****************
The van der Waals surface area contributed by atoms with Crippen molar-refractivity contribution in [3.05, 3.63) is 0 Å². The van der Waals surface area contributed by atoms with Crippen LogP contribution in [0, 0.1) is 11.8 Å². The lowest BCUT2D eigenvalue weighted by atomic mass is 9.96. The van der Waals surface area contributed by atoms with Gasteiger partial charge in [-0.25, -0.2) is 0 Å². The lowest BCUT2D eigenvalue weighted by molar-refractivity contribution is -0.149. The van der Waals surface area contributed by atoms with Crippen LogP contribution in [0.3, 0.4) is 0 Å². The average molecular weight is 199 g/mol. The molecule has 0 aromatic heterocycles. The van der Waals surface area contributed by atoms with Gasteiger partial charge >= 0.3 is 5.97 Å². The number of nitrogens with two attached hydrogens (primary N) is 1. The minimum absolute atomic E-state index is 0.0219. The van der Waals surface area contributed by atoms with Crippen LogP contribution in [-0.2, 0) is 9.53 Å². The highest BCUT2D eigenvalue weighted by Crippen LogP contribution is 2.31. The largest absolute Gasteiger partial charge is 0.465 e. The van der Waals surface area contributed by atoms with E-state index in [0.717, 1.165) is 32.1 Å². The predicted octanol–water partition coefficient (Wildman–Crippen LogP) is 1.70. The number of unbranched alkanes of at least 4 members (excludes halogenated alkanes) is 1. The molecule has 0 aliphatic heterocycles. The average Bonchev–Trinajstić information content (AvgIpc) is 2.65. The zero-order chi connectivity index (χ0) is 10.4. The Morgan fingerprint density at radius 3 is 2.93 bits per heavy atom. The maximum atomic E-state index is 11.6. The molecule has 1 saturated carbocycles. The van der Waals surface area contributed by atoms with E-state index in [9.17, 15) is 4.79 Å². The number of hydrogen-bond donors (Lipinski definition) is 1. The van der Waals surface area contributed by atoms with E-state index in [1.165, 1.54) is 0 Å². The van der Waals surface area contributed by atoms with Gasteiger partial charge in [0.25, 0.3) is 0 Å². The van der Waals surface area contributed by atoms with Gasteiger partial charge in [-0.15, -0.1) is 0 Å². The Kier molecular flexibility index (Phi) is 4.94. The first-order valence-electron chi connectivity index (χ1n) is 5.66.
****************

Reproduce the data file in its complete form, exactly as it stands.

The van der Waals surface area contributed by atoms with Crippen molar-refractivity contribution in [3.05, 3.63) is 0 Å². The van der Waals surface area contributed by atoms with Crippen LogP contribution in [0, 0.1) is 11.8 Å². The lowest BCUT2D eigenvalue weighted by atomic mass is 9.96. The van der Waals surface area contributed by atoms with Gasteiger partial charge in [-0.25, -0.2) is 0 Å². The lowest BCUT2D eigenvalue weighted by molar-refractivity contribution is -0.149. The van der Waals surface area contributed by atoms with Crippen LogP contribution in [0.3, 0.4) is 0 Å². The average molecular weight is 199 g/mol. The molecule has 0 aromatic heterocycles. The van der Waals surface area contributed by atoms with Gasteiger partial charge >= 0.3 is 5.97 Å². The number of nitrogens with two attached hydrogens (primary N) is 1. The minimum absolute atomic E-state index is 0.0219. The van der Waals surface area contributed by atoms with Crippen LogP contribution in [-0.2, 0) is 9.53 Å². The highest BCUT2D eigenvalue weighted by Crippen LogP contribution is 2.31. The largest absolute Gasteiger partial charge is 0.465 e. The van der Waals surface area contributed by atoms with E-state index in [0.717, 1.165) is 32.1 Å². The predicted octanol–water partition coefficient (Wildman–Crippen LogP) is 1.70. The number of unbranched alkanes of at least 4 members (excludes halogenated alkanes) is 1. The molecule has 0 aliphatic heterocycles. The average Bonchev–Trinajstić information content (AvgIpc) is 2.65. The zero-order chi connectivity index (χ0) is 10.4. The Morgan fingerprint density at radius 3 is 2.93 bits per heavy atom. The maximum atomic E-state index is 11.6. The molecule has 1 saturated carbocycles. The van der Waals surface area contributed by atoms with E-state index in [9.17, 15) is 4.79 Å². The number of hydrogen-bond donors (Lipinski definition) is 1. The van der Waals surface area contributed by atoms with E-state index in [1.165, 1.54) is 0 Å². The van der Waals surface area contributed by atoms with Gasteiger partial charge in [0.25, 0.3) is 0 Å². The van der Waals surface area contributed by atoms with Gasteiger partial charge in [-0.15, -0.1) is 0 Å². The Kier molecular flexibility index (Phi) is 4.94. The first-order valence-electron chi connectivity index (χ1n) is 5.66.